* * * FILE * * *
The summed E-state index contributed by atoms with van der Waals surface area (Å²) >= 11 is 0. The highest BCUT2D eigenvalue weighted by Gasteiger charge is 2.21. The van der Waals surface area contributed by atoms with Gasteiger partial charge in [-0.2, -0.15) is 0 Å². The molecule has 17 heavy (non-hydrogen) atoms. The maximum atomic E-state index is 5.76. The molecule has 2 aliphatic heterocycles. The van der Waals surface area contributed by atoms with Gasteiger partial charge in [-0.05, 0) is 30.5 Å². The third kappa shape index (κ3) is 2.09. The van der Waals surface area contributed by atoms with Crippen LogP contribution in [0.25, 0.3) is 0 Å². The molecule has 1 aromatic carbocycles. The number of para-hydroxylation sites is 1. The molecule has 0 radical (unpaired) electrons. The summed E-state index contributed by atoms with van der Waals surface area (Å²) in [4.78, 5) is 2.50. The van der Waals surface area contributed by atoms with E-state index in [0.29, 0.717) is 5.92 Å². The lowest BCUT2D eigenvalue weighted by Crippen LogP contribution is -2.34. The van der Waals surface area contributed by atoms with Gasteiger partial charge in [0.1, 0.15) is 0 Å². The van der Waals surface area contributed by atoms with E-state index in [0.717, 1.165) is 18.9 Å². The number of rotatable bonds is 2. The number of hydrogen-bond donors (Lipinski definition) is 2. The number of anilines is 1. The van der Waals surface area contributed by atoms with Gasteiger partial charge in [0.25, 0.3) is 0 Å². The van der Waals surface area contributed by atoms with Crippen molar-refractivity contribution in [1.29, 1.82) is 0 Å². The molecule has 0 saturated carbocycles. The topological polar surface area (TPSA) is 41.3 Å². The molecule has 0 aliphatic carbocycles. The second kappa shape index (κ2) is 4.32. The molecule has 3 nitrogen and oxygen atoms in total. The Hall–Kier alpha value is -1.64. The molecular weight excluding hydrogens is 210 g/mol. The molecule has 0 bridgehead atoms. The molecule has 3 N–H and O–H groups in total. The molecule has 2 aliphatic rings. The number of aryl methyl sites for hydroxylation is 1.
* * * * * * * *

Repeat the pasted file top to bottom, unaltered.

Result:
The summed E-state index contributed by atoms with van der Waals surface area (Å²) >= 11 is 0. The highest BCUT2D eigenvalue weighted by Gasteiger charge is 2.21. The van der Waals surface area contributed by atoms with Gasteiger partial charge in [-0.2, -0.15) is 0 Å². The molecule has 17 heavy (non-hydrogen) atoms. The maximum atomic E-state index is 5.76. The molecule has 2 aliphatic heterocycles. The van der Waals surface area contributed by atoms with Gasteiger partial charge in [-0.05, 0) is 30.5 Å². The third kappa shape index (κ3) is 2.09. The van der Waals surface area contributed by atoms with Crippen LogP contribution in [0.25, 0.3) is 0 Å². The molecule has 1 aromatic carbocycles. The number of para-hydroxylation sites is 1. The molecule has 0 radical (unpaired) electrons. The summed E-state index contributed by atoms with van der Waals surface area (Å²) in [4.78, 5) is 2.50. The van der Waals surface area contributed by atoms with E-state index in [0.29, 0.717) is 5.92 Å². The lowest BCUT2D eigenvalue weighted by Crippen LogP contribution is -2.34. The van der Waals surface area contributed by atoms with Gasteiger partial charge in [0.1, 0.15) is 0 Å². The van der Waals surface area contributed by atoms with E-state index in [0.717, 1.165) is 18.9 Å². The number of rotatable bonds is 2. The number of hydrogen-bond donors (Lipinski definition) is 2. The number of anilines is 1. The van der Waals surface area contributed by atoms with Gasteiger partial charge in [0.25, 0.3) is 0 Å². The van der Waals surface area contributed by atoms with Crippen molar-refractivity contribution in [1.29, 1.82) is 0 Å². The molecule has 0 saturated carbocycles. The topological polar surface area (TPSA) is 41.3 Å². The molecule has 0 aliphatic carbocycles. The second kappa shape index (κ2) is 4.32. The molecule has 3 nitrogen and oxygen atoms in total. The Hall–Kier alpha value is -1.64. The molecular weight excluding hydrogens is 210 g/mol. The molecule has 0 bridgehead atoms. The molecule has 3 N–H and O–H groups in total. The molecule has 2 aliphatic rings. The number of aryl methyl sites for hydroxylation is 1.